I had experiences that confirmed Amabile’s research in my writing life. When I was writing one book, my mind was solely on communicating in a clear, informative, and entertaining way concepts that were unfamiliar to western thinking. It was a challenge because the concept of the book was totally new and original. Every day’s work of many hours was fulfilling, I didn’t spend a second thinking about how my book would do in the stores, only about the book’s clarity and how useful I could make it and how inviting it would be for readers. It was a highly successful and profitable book and my ambitions for the next book I began were high. But I found my thoughts losing focus. They often wandered away from the book’s content and style and how to satisfy the reader to where I would build the new house the new book’s royalties would bring me and the kind of cars I would buy. Both books received many accolades and made best seller lists. But whereas I wouldn’t change a single word of the first book, I live with the knowledge that the second book could have been better.
Publication Writers in Contrast with Production Writers
Publication Writers often experience stress and worry about the chances of the work being published. But in contrast the Production Writer feels no pressure, no stress, and is relaxed. That experience can make Production Writers feel freer and bolder and unafraid of taking chances they might not otherwise take, but which might improve the work. That freer confident mood can lead to leaps in their performance. William Faulkner is a good example.
When Faulkner realized that his complex rhetorical style and subject matter weren’t those of a commercially-popular author (would not lead to extrinsic rewards such as high sales) he began a period of sustained creative energy. He started to become great. He decided to write for himself: “One day I seemed to shut a door between me and all publishers. I said to myself, ‘Now I can write.” He started working on The Sound and the Fury, “thinking of books, publication, only in the sense in saying to myself, I wont (sic) have to worry about publishers liking or not liking this at all.”
A disincentive Publication Writers must face is the inevitability that their work is going to be evaluated by editors and others. They are competing for the good opinion and a favorable decision of people who have power who will be passing judgment on the quality of the work, and indirectly, also the quality of the writer. That is why rejections can be so hurtful and discouraging, and taken so personally: “In rejecting what I have worked so hard on and put so much effort into they are telling me I am inadequate.” Thousands of writers make the decision to quit writing every day. Most of them quit because of the heavy, depressing weight of too many failures and too few–if any–successes and the toll of failures on one’s confidence and sense of competence and self-esteem. Extraordinary self-confidence is necessary to persist in the face of failures and setbacks.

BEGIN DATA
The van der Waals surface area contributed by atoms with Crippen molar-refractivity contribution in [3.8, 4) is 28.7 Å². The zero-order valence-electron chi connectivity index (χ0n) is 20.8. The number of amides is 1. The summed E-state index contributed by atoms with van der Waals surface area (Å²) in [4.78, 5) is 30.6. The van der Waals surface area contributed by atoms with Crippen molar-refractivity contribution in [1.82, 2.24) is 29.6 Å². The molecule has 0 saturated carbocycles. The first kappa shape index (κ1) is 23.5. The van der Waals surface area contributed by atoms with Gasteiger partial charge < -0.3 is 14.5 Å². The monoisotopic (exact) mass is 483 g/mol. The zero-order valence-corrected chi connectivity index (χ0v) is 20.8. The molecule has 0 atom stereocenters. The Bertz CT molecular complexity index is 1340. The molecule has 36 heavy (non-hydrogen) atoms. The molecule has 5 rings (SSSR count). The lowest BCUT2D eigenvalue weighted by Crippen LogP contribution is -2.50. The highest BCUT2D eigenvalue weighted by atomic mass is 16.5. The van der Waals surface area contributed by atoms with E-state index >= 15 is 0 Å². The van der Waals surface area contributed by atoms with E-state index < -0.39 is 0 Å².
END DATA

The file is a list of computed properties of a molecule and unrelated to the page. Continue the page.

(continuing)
The knowledge that the submission will be evaluated negatively affects the writer and tends to produce works that are more conventional. Some of them are written specifically to suit the publication as if to order. Magazines and publishing houses make very clear the kinds of materials they are in the market for and will publish. Possibly the works could have been better written had the writer been more relaxed and playful and had not been seeking the approval of editors so desperately.
Writers at ease and at work–in a favorable state for creativity–have many of the attributes of children at play. Psychiatrist D.W. Winnicott wrote that “it is in playing and only playing that the individual child or adult is able to be creative.” Psychoanalyst Erik Erikson said it is striking to see a two-year old child rolling a ball. They can throw the ball on the floor again and again, watching it roll a hundred times and never get bored. Just as children do that, writers can do something remarkable. As fully absorbed as children, they can work on perfecting a single paragraph forty or fifty times without experiencing a moment of boredom while people who are not writers and think that one draft is sufficient are astonished that such a feat is possible. The conclusion of Amabile’s experiments was that a playful approach like that of children increases the likelihood of producing creative results, and that pursuing external rewards diminishes the person’s creativity.
Being competitive makes it hard for most writers to be relaxed and in a light and child-like playful mood that is conducive to creativity. But competition is a major feature of most writers’ experience Out of necessity writers are forced to be competitive when they try to get their work published. There may be hundreds of other writers attempting to get their work published at the same time in the same magazine or thousands with the same book publisher.
In contrast, the absence of competition and evaluation (other than their own evaluation, perhaps severe, but coming from no one but themselves) which Production Writers experience has been shown to improve the quality of the work that is produced. That is why so many famous writers think that they, and no one else, are the best judge of their work and why so many of them ignore or don’t ask for the advice of editors. Who enjoys being evaluated? Writers often dread evaluations, and evaluations negatively affect the writer’s mood and thus the quality of work that is produced. A Production Writer may ask for editorial assistance–to be helped–but not to be evaluated.
The best way to recognize which kind of motivation you have is to ask yourself if you’d continue doing the work if no reward were to follow. If you answer, “No way,” your motivation is that of a Publication Writer. But if you answer, “Of course I would; it wouldn’t affect my work whatsoever,” it is the motivation of playful, child-like Production Writers.
© 2022 David J. Rogers